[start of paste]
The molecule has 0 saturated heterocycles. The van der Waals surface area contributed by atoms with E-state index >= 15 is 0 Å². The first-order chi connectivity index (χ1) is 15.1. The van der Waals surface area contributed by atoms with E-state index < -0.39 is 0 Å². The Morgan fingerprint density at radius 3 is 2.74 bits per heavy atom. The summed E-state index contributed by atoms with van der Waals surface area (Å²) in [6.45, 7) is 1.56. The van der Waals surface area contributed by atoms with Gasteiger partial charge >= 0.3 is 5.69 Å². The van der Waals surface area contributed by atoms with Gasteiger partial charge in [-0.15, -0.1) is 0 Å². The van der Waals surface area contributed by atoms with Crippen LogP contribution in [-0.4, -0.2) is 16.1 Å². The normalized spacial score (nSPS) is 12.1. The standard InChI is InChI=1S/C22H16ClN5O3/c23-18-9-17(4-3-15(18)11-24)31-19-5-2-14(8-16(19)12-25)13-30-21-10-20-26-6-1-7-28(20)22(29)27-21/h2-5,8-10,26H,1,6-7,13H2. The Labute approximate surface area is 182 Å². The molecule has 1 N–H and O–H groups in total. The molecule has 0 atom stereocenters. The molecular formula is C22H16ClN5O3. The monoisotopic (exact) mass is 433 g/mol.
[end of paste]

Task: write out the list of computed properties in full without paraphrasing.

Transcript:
The molecule has 0 saturated heterocycles. The van der Waals surface area contributed by atoms with E-state index >= 15 is 0 Å². The first-order chi connectivity index (χ1) is 15.1. The van der Waals surface area contributed by atoms with E-state index < -0.39 is 0 Å². The Morgan fingerprint density at radius 3 is 2.74 bits per heavy atom. The summed E-state index contributed by atoms with van der Waals surface area (Å²) in [6.45, 7) is 1.56. The van der Waals surface area contributed by atoms with Gasteiger partial charge >= 0.3 is 5.69 Å². The van der Waals surface area contributed by atoms with Gasteiger partial charge in [-0.15, -0.1) is 0 Å². The van der Waals surface area contributed by atoms with Crippen LogP contribution in [-0.4, -0.2) is 16.1 Å². The normalized spacial score (nSPS) is 12.1. The standard InChI is InChI=1S/C22H16ClN5O3/c23-18-9-17(4-3-15(18)11-24)31-19-5-2-14(8-16(19)12-25)13-30-21-10-20-26-6-1-7-28(20)22(29)27-21/h2-5,8-10,26H,1,6-7,13H2. The Labute approximate surface area is 182 Å². The molecule has 1 N–H and O–H groups in total. The molecule has 0 atom stereocenters. The molecular formula is C22H16ClN5O3. The monoisotopic (exact) mass is 433 g/mol.